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Huawei claims its US ban is unconstitutional

Huawei has continued its counter-assault against the US, suggesting the 2019 National Defense Authorization Act (NDAA) contradicted the country’s constitution.

Signed into law in August 2018, the NDAA effectively banned Huawei and ZTE from any meaningful work in the US. The language was suitably nuanced to ensure this wasn’t a total ban, but the conditions made it difficult for Huawei to contribute any components, products or services to government or state-funded projects. Due to the intricacies of network investments, almost all major projects could be deemed state-funded by one means or another.

While Huawei has not taken this action from the US Government sitting quietly, this latest move challenges the legal foundations of the legislation, suggesting such actions from the White House and Congress are unconstitutional.

“As explained in the motion, the Constitution generally limits Congress to enacting laws and requires that application of those laws be left to the Executive and the courts,” said Glen Nager, the lead external counsel for Huawei and Partner at Jones Day.

“Congress may not selectively punish specific persons; Congress may not selectively deprive specific persons of property or liberty; and Congress may not itself exercise executive or judicial powers. But section 889 violates all of these constitutional rules.”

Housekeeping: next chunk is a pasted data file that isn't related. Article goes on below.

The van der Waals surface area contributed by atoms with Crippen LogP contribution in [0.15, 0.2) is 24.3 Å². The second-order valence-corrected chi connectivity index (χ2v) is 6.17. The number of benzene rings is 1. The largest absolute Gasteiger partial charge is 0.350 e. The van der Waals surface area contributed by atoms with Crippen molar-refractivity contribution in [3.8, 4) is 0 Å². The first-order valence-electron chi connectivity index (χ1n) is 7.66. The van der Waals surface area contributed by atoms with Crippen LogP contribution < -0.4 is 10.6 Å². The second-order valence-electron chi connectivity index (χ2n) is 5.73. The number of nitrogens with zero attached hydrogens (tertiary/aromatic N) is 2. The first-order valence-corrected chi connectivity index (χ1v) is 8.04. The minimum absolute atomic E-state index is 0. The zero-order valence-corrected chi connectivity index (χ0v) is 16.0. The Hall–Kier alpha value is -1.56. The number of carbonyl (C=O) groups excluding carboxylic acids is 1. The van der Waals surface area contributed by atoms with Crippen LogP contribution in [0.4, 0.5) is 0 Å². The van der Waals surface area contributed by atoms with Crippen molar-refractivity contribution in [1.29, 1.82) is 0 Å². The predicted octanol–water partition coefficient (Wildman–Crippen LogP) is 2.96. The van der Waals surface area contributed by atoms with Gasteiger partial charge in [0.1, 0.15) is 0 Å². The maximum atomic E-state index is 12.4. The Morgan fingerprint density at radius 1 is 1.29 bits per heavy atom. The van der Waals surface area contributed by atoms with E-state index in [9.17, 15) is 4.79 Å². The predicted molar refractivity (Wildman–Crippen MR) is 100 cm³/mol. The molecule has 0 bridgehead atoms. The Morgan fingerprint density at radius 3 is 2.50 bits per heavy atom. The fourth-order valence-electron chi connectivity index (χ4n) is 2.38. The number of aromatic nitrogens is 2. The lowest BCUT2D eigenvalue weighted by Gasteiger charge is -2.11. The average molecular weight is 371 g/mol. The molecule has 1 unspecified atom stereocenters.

According to the filing, section 889 of the NDAA violates the Bill of Attainder, Due Process, and Vesting Clauses of the US Constitution. Huawei and its lawyers will argue the law should not be allowed to target specific companies and/or persons, while US politicians specifically targeted the firm during the legislative debate process, blatantly proclaiming an objective was to ‘banish’ Huawei from the country.

The Bill of Attainer clause suggests no bill can be passed into law which singles out an individual or group for punishment without a trial. As the US has passed this law without any formal legal proceedings against Huawei, it would appear there is a good case here.

Huawei’s lawyers also claim section 889 violates due process and the separation of powers, in that it is selective legislation targeting Huawei specifically. The filing also argues deprives Huawei of protected property and liberty interests without affording it constitutionally necessary due process. And finally, Congress has assumed the fact-finding and law application functions of the executive and the courts, ignoring the separation of power clause.

Should the courts be in agreement with Huawei’s position, it would appear politicians were in too much of a rush to make a move against China and its telco flagbearer. Another interesting consequence might be the burden of proof.

To date, little, if any, evidence has been offered to back up US propaganda against Huawei, though if the filing proves the NDAA is unconstitutional, the US Government might be forced to table any evidence it has. If the choice is between this law dwindling into non-existence or tabling evidence of collusion, the nuanced conflict between the US and China might be about to become much more substantiated.

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